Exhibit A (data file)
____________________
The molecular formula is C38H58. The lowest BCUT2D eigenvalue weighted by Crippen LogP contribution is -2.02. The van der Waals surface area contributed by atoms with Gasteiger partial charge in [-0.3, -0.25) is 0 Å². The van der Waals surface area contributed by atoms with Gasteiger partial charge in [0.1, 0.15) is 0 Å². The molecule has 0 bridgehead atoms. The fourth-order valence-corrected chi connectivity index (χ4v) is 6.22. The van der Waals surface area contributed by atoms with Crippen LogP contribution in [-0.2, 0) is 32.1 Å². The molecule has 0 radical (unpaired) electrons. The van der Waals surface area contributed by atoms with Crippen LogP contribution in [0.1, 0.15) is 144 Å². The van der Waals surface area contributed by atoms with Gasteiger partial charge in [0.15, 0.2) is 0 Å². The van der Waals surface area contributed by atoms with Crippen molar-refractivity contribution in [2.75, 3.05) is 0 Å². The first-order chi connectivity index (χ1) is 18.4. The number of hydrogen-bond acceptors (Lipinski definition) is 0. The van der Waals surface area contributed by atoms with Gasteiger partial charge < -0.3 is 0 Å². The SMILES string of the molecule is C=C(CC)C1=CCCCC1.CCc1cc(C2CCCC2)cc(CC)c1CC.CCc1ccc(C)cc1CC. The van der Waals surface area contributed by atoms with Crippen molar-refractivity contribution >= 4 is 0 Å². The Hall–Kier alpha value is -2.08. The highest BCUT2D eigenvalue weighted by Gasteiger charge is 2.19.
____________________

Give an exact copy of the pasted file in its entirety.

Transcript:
The molecular formula is C38H58. The lowest BCUT2D eigenvalue weighted by Crippen LogP contribution is -2.02. The van der Waals surface area contributed by atoms with Gasteiger partial charge in [-0.3, -0.25) is 0 Å². The van der Waals surface area contributed by atoms with Gasteiger partial charge in [0.1, 0.15) is 0 Å². The molecule has 0 bridgehead atoms. The fourth-order valence-corrected chi connectivity index (χ4v) is 6.22. The van der Waals surface area contributed by atoms with Crippen LogP contribution in [-0.2, 0) is 32.1 Å². The molecule has 0 radical (unpaired) electrons. The van der Waals surface area contributed by atoms with Crippen LogP contribution in [0.1, 0.15) is 144 Å². The van der Waals surface area contributed by atoms with Gasteiger partial charge in [0.15, 0.2) is 0 Å². The van der Waals surface area contributed by atoms with Crippen molar-refractivity contribution in [2.75, 3.05) is 0 Å². The first-order chi connectivity index (χ1) is 18.4. The number of hydrogen-bond acceptors (Lipinski definition) is 0. The van der Waals surface area contributed by atoms with Gasteiger partial charge < -0.3 is 0 Å². The SMILES string of the molecule is C=C(CC)C1=CCCCC1.CCc1cc(C2CCCC2)cc(CC)c1CC.CCc1ccc(C)cc1CC. The van der Waals surface area contributed by atoms with Crippen molar-refractivity contribution >= 4 is 0 Å². The Hall–Kier alpha value is -2.08. The highest BCUT2D eigenvalue weighted by Gasteiger charge is 2.19.